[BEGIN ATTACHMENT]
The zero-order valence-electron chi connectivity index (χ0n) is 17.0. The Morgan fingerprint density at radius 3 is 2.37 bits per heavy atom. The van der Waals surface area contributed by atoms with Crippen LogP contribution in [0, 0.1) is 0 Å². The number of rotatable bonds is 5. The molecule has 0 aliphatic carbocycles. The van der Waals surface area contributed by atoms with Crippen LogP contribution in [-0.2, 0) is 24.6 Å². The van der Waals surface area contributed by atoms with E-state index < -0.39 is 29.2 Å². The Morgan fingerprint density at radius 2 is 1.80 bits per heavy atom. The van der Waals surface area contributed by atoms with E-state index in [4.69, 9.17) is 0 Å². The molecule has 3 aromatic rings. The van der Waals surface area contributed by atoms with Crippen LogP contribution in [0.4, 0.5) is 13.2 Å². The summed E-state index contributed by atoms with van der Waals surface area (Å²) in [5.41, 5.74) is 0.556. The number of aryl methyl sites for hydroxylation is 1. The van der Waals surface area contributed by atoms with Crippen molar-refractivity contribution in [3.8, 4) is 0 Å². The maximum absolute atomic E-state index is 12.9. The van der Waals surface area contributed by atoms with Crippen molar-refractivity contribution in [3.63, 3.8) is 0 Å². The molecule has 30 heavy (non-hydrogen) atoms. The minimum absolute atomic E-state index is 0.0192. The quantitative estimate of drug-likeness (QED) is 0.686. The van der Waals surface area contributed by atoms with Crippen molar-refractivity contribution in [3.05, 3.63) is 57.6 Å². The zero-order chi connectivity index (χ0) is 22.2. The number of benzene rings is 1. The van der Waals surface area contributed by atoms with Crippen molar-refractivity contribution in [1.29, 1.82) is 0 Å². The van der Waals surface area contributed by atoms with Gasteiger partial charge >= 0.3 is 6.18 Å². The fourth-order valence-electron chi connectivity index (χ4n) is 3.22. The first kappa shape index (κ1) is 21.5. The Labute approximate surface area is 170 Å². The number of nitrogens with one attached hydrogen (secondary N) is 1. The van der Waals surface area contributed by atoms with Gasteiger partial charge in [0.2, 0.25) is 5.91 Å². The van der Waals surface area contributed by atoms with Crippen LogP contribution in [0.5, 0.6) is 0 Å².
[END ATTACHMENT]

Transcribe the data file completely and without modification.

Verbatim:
The zero-order valence-electron chi connectivity index (χ0n) is 17.0. The Morgan fingerprint density at radius 3 is 2.37 bits per heavy atom. The van der Waals surface area contributed by atoms with Crippen LogP contribution in [0, 0.1) is 0 Å². The number of rotatable bonds is 5. The molecule has 0 aliphatic carbocycles. The van der Waals surface area contributed by atoms with Crippen LogP contribution in [-0.2, 0) is 24.6 Å². The van der Waals surface area contributed by atoms with E-state index < -0.39 is 29.2 Å². The Morgan fingerprint density at radius 2 is 1.80 bits per heavy atom. The van der Waals surface area contributed by atoms with E-state index in [4.69, 9.17) is 0 Å². The molecule has 3 aromatic rings. The van der Waals surface area contributed by atoms with Crippen LogP contribution in [0.4, 0.5) is 13.2 Å². The summed E-state index contributed by atoms with van der Waals surface area (Å²) in [5.41, 5.74) is 0.556. The number of aryl methyl sites for hydroxylation is 1. The van der Waals surface area contributed by atoms with Crippen molar-refractivity contribution in [3.8, 4) is 0 Å². The maximum absolute atomic E-state index is 12.9. The van der Waals surface area contributed by atoms with Crippen molar-refractivity contribution in [3.63, 3.8) is 0 Å². The molecule has 30 heavy (non-hydrogen) atoms. The minimum absolute atomic E-state index is 0.0192. The quantitative estimate of drug-likeness (QED) is 0.686. The van der Waals surface area contributed by atoms with Crippen molar-refractivity contribution in [3.05, 3.63) is 57.6 Å². The zero-order chi connectivity index (χ0) is 22.2. The number of benzene rings is 1. The van der Waals surface area contributed by atoms with Crippen molar-refractivity contribution in [1.29, 1.82) is 0 Å². The van der Waals surface area contributed by atoms with Gasteiger partial charge >= 0.3 is 6.18 Å². The fourth-order valence-electron chi connectivity index (χ4n) is 3.22. The first kappa shape index (κ1) is 21.5. The Labute approximate surface area is 170 Å². The number of nitrogens with one attached hydrogen (secondary N) is 1. The van der Waals surface area contributed by atoms with Gasteiger partial charge in [0.2, 0.25) is 5.91 Å². The van der Waals surface area contributed by atoms with Crippen LogP contribution in [0.5, 0.6) is 0 Å².